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Film review: Dead Calm

Were it not for the gratuitous gore and sex, and an ending that essentially throws away all its best intentions, "Dead Calm" might have made a first-rate slasher-on-the-water horror yarn. Going over the top might seem a requirement for the genre these days, but the audience at the screening I attended groaned in disappointment at this film's excesses.

Like all slasher pictures, "Dead Calm" requires that we believe seemingly intelligent people are capable of really stupid actions, as when Sam Neill leaves his wife, Nicole Kidman, alone on a boat with psychotic Billy Zane.

But that's getting ahead of the game.

The first hint of exploitation comes early in the film when Australian Navy officer Neill arrives home on a train and is taken by police to the hospital. His wife (Kidman) was driving when the car hit another vehicle head-on, and their infant son was killed. Not content to let us merely hear about that, however, the filmmakers choose to gives us a flashback, which graphically depicts the child being hurtled through the car window.

To nurse their grief, Neill and Kidman take a cruise on their yacht and are resting peacefully on the quiet ocean for the third week when Zane shows up in a dinghy. He's obviously strange, and more than a bit unnerved, but they allow him to come on board as he rattles on about food poisoning having killed a shipload of friends on a rented yacht that is now sinking.

Then, as Zane sleeps in a locked room, Neill takes the dinghy to Zane's boat to check it out, leaving his wife and dog to fend for themselves.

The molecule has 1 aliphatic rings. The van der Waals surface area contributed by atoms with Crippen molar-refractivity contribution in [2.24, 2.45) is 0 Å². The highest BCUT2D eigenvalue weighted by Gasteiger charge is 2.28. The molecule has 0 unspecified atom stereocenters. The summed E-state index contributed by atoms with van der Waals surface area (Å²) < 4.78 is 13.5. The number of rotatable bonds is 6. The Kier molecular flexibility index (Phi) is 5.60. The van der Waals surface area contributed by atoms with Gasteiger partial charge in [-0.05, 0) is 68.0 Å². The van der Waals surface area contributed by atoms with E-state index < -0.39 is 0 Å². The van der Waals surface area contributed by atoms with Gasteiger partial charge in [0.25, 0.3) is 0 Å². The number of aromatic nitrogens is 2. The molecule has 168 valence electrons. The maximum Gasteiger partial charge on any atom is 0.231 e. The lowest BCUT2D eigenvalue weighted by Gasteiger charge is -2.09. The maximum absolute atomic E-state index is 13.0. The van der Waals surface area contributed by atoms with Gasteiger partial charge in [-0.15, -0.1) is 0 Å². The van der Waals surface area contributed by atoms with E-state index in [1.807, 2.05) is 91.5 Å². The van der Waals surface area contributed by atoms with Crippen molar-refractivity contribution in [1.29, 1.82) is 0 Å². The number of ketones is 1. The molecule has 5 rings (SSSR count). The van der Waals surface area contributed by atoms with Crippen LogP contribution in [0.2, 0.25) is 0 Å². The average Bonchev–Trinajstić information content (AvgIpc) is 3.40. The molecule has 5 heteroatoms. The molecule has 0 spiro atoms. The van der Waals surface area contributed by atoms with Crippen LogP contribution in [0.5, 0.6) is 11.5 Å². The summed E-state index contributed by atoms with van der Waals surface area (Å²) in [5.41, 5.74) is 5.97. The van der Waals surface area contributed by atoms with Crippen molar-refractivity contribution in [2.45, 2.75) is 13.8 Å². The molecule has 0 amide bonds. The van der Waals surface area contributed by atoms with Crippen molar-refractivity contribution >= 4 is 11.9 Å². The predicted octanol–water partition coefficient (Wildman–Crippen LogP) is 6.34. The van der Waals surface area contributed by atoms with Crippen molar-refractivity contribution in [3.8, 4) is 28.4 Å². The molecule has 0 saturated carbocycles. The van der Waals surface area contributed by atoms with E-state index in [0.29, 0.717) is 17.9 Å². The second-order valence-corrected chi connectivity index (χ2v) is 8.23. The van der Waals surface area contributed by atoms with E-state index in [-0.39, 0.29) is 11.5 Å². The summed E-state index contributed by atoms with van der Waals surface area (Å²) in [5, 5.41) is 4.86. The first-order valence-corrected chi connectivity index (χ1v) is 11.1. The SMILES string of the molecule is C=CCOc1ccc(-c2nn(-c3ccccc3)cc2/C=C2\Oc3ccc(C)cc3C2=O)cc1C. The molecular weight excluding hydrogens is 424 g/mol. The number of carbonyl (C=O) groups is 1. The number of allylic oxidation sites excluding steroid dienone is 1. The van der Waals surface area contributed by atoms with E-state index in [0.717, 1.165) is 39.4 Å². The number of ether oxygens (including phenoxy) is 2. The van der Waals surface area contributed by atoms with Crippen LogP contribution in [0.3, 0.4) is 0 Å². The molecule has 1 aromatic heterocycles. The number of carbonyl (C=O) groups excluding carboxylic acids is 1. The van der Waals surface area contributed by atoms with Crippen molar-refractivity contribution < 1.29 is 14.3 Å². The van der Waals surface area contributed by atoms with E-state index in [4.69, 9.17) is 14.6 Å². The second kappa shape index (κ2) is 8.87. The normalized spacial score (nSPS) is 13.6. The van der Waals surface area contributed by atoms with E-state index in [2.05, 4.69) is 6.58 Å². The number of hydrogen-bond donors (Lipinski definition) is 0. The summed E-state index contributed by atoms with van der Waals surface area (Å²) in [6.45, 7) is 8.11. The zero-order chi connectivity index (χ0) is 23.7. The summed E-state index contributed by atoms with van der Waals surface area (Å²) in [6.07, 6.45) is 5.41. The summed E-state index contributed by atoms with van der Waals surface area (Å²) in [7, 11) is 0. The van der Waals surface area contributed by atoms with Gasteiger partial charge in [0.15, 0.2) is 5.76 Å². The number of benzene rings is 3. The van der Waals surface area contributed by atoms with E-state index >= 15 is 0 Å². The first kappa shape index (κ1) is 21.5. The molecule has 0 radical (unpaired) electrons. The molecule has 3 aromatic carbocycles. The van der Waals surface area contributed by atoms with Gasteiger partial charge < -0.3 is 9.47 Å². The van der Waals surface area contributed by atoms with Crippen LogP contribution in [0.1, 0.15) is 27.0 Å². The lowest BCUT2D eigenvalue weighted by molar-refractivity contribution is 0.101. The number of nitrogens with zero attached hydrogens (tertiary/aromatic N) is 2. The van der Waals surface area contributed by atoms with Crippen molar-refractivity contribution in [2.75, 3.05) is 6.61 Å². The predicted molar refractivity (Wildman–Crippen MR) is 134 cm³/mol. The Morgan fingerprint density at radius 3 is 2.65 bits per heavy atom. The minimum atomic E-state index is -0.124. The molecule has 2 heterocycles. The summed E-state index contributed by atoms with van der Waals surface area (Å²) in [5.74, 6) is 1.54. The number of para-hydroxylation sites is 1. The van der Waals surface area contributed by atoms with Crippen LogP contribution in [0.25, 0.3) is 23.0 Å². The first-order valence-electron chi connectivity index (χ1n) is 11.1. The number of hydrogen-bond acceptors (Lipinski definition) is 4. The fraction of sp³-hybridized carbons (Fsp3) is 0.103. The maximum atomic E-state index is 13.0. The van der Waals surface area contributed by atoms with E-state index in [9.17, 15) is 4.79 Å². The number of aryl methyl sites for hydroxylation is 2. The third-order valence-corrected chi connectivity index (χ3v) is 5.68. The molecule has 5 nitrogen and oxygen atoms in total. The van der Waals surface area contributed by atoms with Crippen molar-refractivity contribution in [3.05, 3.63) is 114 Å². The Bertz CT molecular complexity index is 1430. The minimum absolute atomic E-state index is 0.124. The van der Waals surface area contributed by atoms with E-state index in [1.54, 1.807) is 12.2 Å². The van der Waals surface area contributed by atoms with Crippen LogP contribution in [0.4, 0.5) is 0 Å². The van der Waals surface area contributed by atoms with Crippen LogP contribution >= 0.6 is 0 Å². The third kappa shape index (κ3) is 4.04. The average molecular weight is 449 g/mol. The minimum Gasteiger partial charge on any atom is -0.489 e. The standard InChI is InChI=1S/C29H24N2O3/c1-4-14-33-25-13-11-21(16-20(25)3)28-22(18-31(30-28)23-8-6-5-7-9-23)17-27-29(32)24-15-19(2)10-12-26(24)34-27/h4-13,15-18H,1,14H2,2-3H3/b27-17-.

When he gets to the boat, Neill finds hacked up bodies of beautiful young models Zane had lured aboard, but by the time Neill heads back for his own yacht, Zane has awakened, talked Kidman into letting him out of the room and has taken over, sailing away from the scene of the crime.

The rest of the film is split in two, with Neill trying desperately to get the sinking death ship going — during a major storm, of course — and Kidman doing battle with Zane as he stalks her, rapes her and then has the tables turned on him.

Despite the exploitive elements, "Dead Calm" has some genuine shocks and delivers the scares horror fans seek, but then in the end it's all thrown away for one of those overworked, idiotic killer-that-can't-be-killed endings.

Gorgeously photographed, wonderfully acted by an excellent trio of performers and, except for the excesses, well-directed by Phillip Noyce ("Newsfront," "Heat Wave"), "Dead Calm" is an interesting failure that promises more than it delivers.

It is rated R for gory violence, sex, nudity and profanity.